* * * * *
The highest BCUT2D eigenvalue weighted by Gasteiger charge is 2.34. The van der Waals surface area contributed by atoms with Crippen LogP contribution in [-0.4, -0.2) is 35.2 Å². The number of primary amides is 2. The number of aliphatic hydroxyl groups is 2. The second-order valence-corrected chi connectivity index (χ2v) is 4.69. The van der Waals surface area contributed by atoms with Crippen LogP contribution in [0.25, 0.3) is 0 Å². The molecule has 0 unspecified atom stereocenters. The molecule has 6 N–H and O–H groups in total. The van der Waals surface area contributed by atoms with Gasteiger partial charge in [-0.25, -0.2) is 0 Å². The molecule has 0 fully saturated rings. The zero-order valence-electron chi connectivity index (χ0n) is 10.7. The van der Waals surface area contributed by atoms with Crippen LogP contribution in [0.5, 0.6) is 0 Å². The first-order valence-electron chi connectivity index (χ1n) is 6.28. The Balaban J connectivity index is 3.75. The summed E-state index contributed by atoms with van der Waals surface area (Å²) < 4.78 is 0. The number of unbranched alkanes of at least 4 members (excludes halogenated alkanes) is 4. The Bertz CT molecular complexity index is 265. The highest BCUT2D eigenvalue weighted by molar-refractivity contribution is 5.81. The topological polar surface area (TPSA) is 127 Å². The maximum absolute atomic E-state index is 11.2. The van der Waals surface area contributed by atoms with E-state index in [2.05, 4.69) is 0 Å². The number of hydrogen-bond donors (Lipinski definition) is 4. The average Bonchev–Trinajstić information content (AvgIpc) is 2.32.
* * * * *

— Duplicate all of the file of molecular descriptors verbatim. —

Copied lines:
The highest BCUT2D eigenvalue weighted by Gasteiger charge is 2.34. The van der Waals surface area contributed by atoms with Crippen LogP contribution in [-0.4, -0.2) is 35.2 Å². The number of primary amides is 2. The number of aliphatic hydroxyl groups is 2. The second-order valence-corrected chi connectivity index (χ2v) is 4.69. The van der Waals surface area contributed by atoms with Crippen LogP contribution in [0.25, 0.3) is 0 Å². The molecule has 0 unspecified atom stereocenters. The molecule has 6 N–H and O–H groups in total. The van der Waals surface area contributed by atoms with Gasteiger partial charge in [-0.25, -0.2) is 0 Å². The molecule has 0 fully saturated rings. The zero-order valence-electron chi connectivity index (χ0n) is 10.7. The van der Waals surface area contributed by atoms with Crippen LogP contribution in [0.5, 0.6) is 0 Å². The first-order valence-electron chi connectivity index (χ1n) is 6.28. The Balaban J connectivity index is 3.75. The summed E-state index contributed by atoms with van der Waals surface area (Å²) < 4.78 is 0. The number of unbranched alkanes of at least 4 members (excludes halogenated alkanes) is 4. The Bertz CT molecular complexity index is 265. The highest BCUT2D eigenvalue weighted by molar-refractivity contribution is 5.81. The topological polar surface area (TPSA) is 127 Å². The maximum absolute atomic E-state index is 11.2. The van der Waals surface area contributed by atoms with E-state index in [2.05, 4.69) is 0 Å². The number of hydrogen-bond donors (Lipinski definition) is 4. The average Bonchev–Trinajstić information content (AvgIpc) is 2.32.